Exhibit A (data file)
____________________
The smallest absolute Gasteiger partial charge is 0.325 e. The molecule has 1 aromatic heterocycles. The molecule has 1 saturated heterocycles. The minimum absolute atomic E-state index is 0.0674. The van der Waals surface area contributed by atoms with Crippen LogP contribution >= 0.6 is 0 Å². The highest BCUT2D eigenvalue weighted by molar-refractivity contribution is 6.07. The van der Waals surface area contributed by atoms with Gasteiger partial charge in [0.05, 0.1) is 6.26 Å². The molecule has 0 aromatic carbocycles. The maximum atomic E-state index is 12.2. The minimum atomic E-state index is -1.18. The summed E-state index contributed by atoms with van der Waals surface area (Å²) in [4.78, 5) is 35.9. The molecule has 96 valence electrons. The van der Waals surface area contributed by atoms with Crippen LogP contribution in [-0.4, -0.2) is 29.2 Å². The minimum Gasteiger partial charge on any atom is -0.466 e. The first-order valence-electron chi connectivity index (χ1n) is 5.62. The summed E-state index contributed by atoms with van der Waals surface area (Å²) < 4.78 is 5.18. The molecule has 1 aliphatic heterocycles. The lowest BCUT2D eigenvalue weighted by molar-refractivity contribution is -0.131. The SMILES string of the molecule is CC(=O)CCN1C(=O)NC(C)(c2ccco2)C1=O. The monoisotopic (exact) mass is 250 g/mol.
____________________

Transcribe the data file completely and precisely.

The smallest absolute Gasteiger partial charge is 0.325 e. The molecule has 1 aromatic heterocycles. The molecule has 1 saturated heterocycles. The minimum absolute atomic E-state index is 0.0674. The van der Waals surface area contributed by atoms with Crippen LogP contribution >= 0.6 is 0 Å². The highest BCUT2D eigenvalue weighted by molar-refractivity contribution is 6.07. The van der Waals surface area contributed by atoms with Gasteiger partial charge in [0.05, 0.1) is 6.26 Å². The molecule has 0 aromatic carbocycles. The maximum atomic E-state index is 12.2. The minimum atomic E-state index is -1.18. The summed E-state index contributed by atoms with van der Waals surface area (Å²) in [4.78, 5) is 35.9. The molecule has 96 valence electrons. The van der Waals surface area contributed by atoms with Crippen LogP contribution in [-0.4, -0.2) is 29.2 Å². The minimum Gasteiger partial charge on any atom is -0.466 e. The first-order valence-electron chi connectivity index (χ1n) is 5.62. The summed E-state index contributed by atoms with van der Waals surface area (Å²) < 4.78 is 5.18. The molecule has 1 aliphatic heterocycles. The lowest BCUT2D eigenvalue weighted by molar-refractivity contribution is -0.131. The SMILES string of the molecule is CC(=O)CCN1C(=O)NC(C)(c2ccco2)C1=O. The monoisotopic (exact) mass is 250 g/mol.